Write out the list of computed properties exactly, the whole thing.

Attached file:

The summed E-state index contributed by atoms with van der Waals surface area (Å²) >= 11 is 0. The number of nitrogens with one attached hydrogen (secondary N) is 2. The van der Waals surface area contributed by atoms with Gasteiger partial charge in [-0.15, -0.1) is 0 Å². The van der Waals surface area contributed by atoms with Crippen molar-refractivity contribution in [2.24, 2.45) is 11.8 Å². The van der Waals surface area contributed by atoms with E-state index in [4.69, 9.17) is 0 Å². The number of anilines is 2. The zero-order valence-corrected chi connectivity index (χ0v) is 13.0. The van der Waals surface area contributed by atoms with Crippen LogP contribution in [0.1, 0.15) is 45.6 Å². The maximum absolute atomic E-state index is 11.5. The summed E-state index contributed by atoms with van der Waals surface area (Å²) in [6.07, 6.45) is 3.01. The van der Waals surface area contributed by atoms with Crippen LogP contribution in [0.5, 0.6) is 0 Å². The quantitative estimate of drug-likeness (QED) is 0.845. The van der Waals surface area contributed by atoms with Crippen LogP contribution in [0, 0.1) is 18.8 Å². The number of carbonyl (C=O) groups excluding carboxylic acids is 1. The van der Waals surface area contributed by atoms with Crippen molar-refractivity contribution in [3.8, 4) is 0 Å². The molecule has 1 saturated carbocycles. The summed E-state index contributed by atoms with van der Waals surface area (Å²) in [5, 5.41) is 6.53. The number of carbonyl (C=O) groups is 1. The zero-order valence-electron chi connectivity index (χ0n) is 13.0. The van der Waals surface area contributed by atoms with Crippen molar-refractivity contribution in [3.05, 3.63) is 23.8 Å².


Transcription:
The summed E-state index contributed by atoms with van der Waals surface area (Å²) >= 11 is 0. The number of nitrogens with one attached hydrogen (secondary N) is 2. The van der Waals surface area contributed by atoms with Gasteiger partial charge in [-0.15, -0.1) is 0 Å². The van der Waals surface area contributed by atoms with Crippen molar-refractivity contribution in [2.24, 2.45) is 11.8 Å². The van der Waals surface area contributed by atoms with E-state index in [4.69, 9.17) is 0 Å². The number of anilines is 2. The zero-order valence-corrected chi connectivity index (χ0v) is 13.0. The van der Waals surface area contributed by atoms with Crippen LogP contribution in [0.1, 0.15) is 45.6 Å². The maximum absolute atomic E-state index is 11.5. The summed E-state index contributed by atoms with van der Waals surface area (Å²) in [6.07, 6.45) is 3.01. The van der Waals surface area contributed by atoms with Crippen LogP contribution in [0.5, 0.6) is 0 Å². The quantitative estimate of drug-likeness (QED) is 0.845. The van der Waals surface area contributed by atoms with Crippen LogP contribution in [0, 0.1) is 18.8 Å². The number of carbonyl (C=O) groups excluding carboxylic acids is 1. The van der Waals surface area contributed by atoms with Crippen molar-refractivity contribution in [3.8, 4) is 0 Å². The molecule has 1 saturated carbocycles. The summed E-state index contributed by atoms with van der Waals surface area (Å²) in [5, 5.41) is 6.53. The number of carbonyl (C=O) groups is 1. The zero-order valence-electron chi connectivity index (χ0n) is 13.0. The van der Waals surface area contributed by atoms with Crippen molar-refractivity contribution in [3.05, 3.63) is 23.8 Å².